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George Edwards Hand-coloured Set of Twelve Engravings of Parrots with decoupage frames, Circa 1743-64.


George Edwards Hand-coloured Set of Twelve Engravings of Parrots,

Natural History Studies of Birds.


from A Natural History of Uncommon Birds, and of some other Rare and Undescribed Animals, Quadrapeds, Reptiles, Fishes, Insects, &c. 1743-51

or from Gleanings of Natural History Containing Figures of Quadrupeds, Birds, Insects, Plants, &c. 1758-1764


Each hand coloured engraving is within a decoupaged frame and depict parrots.  One is from the Seligmann series.


Dimensions: 16 3/8 inches high x 13 5/16 inches x 1 1/8 inches


The engravings include the following:

#161, 162, 164, 166 (dated 1745), 167, 169, 170 (dated 1744), The Greater Green Maccan, drawn from life the original the Property of Philip Carteret Webb FRS,  Parrot from Surinam drawn from life., dated April 18, 1761, Seligmann Teb IX, The Black Parrot of Madagascar, The little Duskey Parrot.


Reference:

(http://www.panteek.com/EdwardsBirds/index.htm)


Initially published as two separate works, they are now considered as one, with 362 plates in all, with 318 of birds & the balance of various mammals, fish & insects. It was heralded as the most important of all Bird Books, both from an artistic and an ornithological perspective, and time has certainly not dimmed either its luster or appeal.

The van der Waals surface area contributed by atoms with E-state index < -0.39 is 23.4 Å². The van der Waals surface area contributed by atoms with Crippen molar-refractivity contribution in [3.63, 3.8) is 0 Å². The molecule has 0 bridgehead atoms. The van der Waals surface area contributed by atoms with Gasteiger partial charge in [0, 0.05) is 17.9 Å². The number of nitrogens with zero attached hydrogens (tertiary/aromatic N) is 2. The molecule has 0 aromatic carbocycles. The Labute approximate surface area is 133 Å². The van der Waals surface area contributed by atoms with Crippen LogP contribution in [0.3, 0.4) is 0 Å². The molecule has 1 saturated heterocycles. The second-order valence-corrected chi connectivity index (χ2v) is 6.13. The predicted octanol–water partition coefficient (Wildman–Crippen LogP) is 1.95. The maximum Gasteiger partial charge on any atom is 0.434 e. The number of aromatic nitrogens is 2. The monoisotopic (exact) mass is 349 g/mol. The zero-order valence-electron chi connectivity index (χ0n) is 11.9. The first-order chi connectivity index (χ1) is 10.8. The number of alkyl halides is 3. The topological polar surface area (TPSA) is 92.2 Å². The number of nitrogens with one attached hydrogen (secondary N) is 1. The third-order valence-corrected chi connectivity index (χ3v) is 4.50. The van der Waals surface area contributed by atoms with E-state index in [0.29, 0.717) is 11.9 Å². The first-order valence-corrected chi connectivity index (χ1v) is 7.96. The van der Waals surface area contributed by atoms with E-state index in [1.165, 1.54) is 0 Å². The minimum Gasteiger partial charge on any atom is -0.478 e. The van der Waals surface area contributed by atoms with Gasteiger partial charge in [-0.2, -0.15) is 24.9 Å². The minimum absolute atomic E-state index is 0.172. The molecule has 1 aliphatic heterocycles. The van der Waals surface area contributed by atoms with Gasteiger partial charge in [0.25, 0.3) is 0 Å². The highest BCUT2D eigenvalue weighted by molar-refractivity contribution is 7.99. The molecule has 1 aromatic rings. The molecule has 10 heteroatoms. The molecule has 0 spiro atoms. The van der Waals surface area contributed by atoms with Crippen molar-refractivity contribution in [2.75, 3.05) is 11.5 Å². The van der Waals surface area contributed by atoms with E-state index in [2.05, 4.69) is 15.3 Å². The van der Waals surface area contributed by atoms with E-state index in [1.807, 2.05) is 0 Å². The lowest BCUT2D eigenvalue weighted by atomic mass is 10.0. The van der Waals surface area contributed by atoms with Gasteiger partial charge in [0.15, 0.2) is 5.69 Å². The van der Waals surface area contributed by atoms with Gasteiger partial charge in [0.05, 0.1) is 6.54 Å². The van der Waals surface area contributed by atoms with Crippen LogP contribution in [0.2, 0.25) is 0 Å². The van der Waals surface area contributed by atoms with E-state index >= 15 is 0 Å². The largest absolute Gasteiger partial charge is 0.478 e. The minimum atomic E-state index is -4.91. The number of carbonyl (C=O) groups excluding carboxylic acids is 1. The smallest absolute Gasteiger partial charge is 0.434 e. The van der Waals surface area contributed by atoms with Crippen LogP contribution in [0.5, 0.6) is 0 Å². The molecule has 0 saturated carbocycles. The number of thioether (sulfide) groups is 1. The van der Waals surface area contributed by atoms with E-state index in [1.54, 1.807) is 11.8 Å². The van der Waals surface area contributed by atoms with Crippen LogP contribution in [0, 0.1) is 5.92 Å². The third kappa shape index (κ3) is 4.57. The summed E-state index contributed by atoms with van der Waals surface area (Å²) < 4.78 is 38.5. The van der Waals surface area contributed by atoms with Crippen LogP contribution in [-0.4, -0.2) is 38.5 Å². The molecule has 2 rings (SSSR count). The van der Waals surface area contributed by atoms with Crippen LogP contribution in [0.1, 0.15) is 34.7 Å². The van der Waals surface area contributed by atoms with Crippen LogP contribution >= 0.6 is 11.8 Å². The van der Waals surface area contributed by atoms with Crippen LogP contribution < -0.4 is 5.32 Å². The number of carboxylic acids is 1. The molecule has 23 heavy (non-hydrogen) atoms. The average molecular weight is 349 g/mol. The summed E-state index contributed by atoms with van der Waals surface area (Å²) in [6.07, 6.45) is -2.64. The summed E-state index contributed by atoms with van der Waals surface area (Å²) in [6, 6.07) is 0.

George Edwards was an English draughtsman and a skilled observer of birds and one of the most prominent ornithologists of his day. He worked as Librarian to the Royal College of Physicians, where he was later elected a fellow, and was honored with the Gold Medal of the Royal Society. As the Librarian to the Royal College of Physicians, he oversaw a library of 8,000 volumes. The small honorarium he received for this post liberated him to pursue his ornithological studies and drawings. He died in West Ham, which was also his birthplace, in 1773.


Natural History and Gleanings was illustrated for the first time with many foreign species often drawn from live specimens held in captivity in London. Edwards etched his own plates and then hand colored several copies before supervising others in the coloring. The result is a work of superb skill and breathtaking color that remains ever popular and is now increasingly rare. Such was the impact of Natural History and Gleanings, that Edwards is considered to have almost single-handedly popularized the art of bird and animal illustration, and is thus known as “The Father of British Ornithology.”









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